Greenwich media firm launches live-action film unit


When a commercial is aired on television or the Internet, there are many elements potentially involved in making the ad come to life: they could be graphics, 3-D animation, live action filming, or a combination of these.

What the viewer doesn't see is the careful preparation behind it, the storyboards, planning sessions and directorial choices that go into creating a memorable campaign.

To further tap into the live-action part of this process, the Brand Gallery, a Greenwich-based media company, has established Standard Directors, a film production division that works with advertising agencies and high-profile clients like BBC America and Univision.

Since moving from New York City's chic West Village to Greenwich several years ago, the Brand Gallery, along with its other branch of business, PGM Artists, has expanded its marketing and advertising capacities. In launching Standard Directors, founder Philip McIntyre and line producer Brian Bennhoff have signed four directors to bring their sensibilities to ad campaigns: Martin Rosete, Iain Greenway, John Hunter and Mark Chaudoir. Each boasts a notable resume of awards and work with prestigious clients including the BBC and the Beijing Olympic Committee.

Working with live-action filming on ad campaigns, Standard Directors will take the ideas pitched by agencies and pair them with the director best suited to the tone and style of the proposal. Production companies like Standard Directors act as the workshops for some of the large creative agencies, McIntyre said.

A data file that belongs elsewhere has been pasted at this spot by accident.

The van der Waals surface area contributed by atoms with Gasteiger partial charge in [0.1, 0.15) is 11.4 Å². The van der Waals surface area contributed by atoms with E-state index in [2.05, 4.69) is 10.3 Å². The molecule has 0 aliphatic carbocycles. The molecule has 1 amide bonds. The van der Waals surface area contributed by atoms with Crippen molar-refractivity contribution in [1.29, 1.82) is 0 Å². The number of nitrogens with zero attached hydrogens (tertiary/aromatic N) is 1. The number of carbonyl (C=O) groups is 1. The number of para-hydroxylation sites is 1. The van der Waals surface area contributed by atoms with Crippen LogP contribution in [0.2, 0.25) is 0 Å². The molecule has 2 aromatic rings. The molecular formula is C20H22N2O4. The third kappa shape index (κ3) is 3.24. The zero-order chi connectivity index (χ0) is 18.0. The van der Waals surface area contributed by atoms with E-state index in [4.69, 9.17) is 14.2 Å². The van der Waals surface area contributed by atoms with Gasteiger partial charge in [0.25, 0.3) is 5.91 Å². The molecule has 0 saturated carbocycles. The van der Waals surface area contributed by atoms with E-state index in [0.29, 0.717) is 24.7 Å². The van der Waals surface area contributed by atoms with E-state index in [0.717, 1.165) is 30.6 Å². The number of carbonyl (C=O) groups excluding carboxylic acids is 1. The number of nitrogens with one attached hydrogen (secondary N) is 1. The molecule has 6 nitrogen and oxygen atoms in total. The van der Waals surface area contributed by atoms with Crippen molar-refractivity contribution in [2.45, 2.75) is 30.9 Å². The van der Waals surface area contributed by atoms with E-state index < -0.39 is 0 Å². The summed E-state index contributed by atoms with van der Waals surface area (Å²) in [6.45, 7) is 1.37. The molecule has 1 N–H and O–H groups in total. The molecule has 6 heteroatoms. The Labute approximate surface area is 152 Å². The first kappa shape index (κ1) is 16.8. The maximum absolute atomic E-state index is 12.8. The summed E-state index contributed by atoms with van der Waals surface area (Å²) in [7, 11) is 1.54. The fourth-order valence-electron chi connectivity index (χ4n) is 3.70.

"The Madison Avenue agencies don't have film crews and directors, they're like big idea factories," McIntyre said. "Production companies are where the skilled labor comes in."

McIntyre, a Greenwich resident for over a decade, feels that Connecticut, with its proximity to the New York City ad industry and its tax incentives, is fertile ground for marketing and media firms. Standard Directors can operate out of Greenwich and attract nationally-recognized clients like Comcast, Applebee's, and Absolut Vodka.

"The real proud thing is that we've been able to make it happen in Greenwich. We've made a significant investment here," McIntyre said. "Why Connecticut has so much to gain is that it sits in the shadow of one of the biggest ad markets in the world [in New York City]. Could a creative agency that lived in the uber-chic West Village survive in the suburbs? Absolutely, yes."

John Neal, assistant visiting professor of marketing at Fairfield University, came to the sphere of academia after years in New York's advertising world. He, too, feels that the area benefits from both a crossover of New York talent and a plethora of potential corporate clients based in Fairfield County.

"Because of ... the fact that the Internet has taken over, it's a key component that's allowing companies not to have to be New York-based," Neal said. "There's an enormous amount of creative and marketing talent in Connecticut."